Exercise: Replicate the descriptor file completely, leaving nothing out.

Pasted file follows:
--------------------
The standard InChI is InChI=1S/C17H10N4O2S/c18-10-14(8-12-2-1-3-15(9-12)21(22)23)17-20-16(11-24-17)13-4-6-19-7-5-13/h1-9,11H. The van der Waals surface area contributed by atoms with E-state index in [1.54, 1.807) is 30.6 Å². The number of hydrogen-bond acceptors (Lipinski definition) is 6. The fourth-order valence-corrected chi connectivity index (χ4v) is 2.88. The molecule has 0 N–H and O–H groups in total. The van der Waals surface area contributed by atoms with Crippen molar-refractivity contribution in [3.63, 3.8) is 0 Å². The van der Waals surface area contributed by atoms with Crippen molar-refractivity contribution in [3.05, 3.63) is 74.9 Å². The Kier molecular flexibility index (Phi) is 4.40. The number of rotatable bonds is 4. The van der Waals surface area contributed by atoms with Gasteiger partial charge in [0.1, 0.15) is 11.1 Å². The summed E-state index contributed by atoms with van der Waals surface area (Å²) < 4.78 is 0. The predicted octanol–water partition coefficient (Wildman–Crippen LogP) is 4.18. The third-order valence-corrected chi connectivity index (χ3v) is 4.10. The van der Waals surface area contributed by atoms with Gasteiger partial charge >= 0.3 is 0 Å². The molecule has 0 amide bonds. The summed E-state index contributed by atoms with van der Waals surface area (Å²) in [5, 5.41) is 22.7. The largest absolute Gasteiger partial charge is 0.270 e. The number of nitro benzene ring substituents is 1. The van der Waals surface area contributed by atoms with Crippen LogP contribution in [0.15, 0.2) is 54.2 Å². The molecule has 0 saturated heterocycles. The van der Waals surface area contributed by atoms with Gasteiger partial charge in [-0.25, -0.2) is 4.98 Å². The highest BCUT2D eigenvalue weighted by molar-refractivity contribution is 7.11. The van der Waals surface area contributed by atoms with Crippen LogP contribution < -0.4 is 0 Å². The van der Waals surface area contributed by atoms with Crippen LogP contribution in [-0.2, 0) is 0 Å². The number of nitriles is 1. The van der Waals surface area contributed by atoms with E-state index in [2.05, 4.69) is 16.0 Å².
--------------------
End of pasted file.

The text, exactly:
The standard InChI is InChI=1S/C17H10N4O2S/c18-10-14(8-12-2-1-3-15(9-12)21(22)23)17-20-16(11-24-17)13-4-6-19-7-5-13/h1-9,11H. The van der Waals surface area contributed by atoms with E-state index in [1.54, 1.807) is 30.6 Å². The number of hydrogen-bond acceptors (Lipinski definition) is 6. The fourth-order valence-corrected chi connectivity index (χ4v) is 2.88. The molecule has 0 N–H and O–H groups in total. The van der Waals surface area contributed by atoms with Crippen molar-refractivity contribution in [3.63, 3.8) is 0 Å². The van der Waals surface area contributed by atoms with Crippen molar-refractivity contribution in [3.05, 3.63) is 74.9 Å². The Kier molecular flexibility index (Phi) is 4.40. The number of rotatable bonds is 4. The van der Waals surface area contributed by atoms with Gasteiger partial charge in [0.1, 0.15) is 11.1 Å². The summed E-state index contributed by atoms with van der Waals surface area (Å²) < 4.78 is 0. The predicted octanol–water partition coefficient (Wildman–Crippen LogP) is 4.18. The third-order valence-corrected chi connectivity index (χ3v) is 4.10. The van der Waals surface area contributed by atoms with Gasteiger partial charge >= 0.3 is 0 Å². The molecule has 0 amide bonds. The summed E-state index contributed by atoms with van der Waals surface area (Å²) in [5, 5.41) is 22.7. The largest absolute Gasteiger partial charge is 0.270 e. The number of nitro benzene ring substituents is 1. The van der Waals surface area contributed by atoms with Crippen LogP contribution in [0.15, 0.2) is 54.2 Å². The molecule has 0 saturated heterocycles. The van der Waals surface area contributed by atoms with Gasteiger partial charge in [-0.25, -0.2) is 4.98 Å². The highest BCUT2D eigenvalue weighted by molar-refractivity contribution is 7.11. The van der Waals surface area contributed by atoms with Crippen LogP contribution < -0.4 is 0 Å². The van der Waals surface area contributed by atoms with Crippen LogP contribution in [-0.2, 0) is 0 Å². The number of nitriles is 1. The van der Waals surface area contributed by atoms with E-state index in [2.05, 4.69) is 16.0 Å².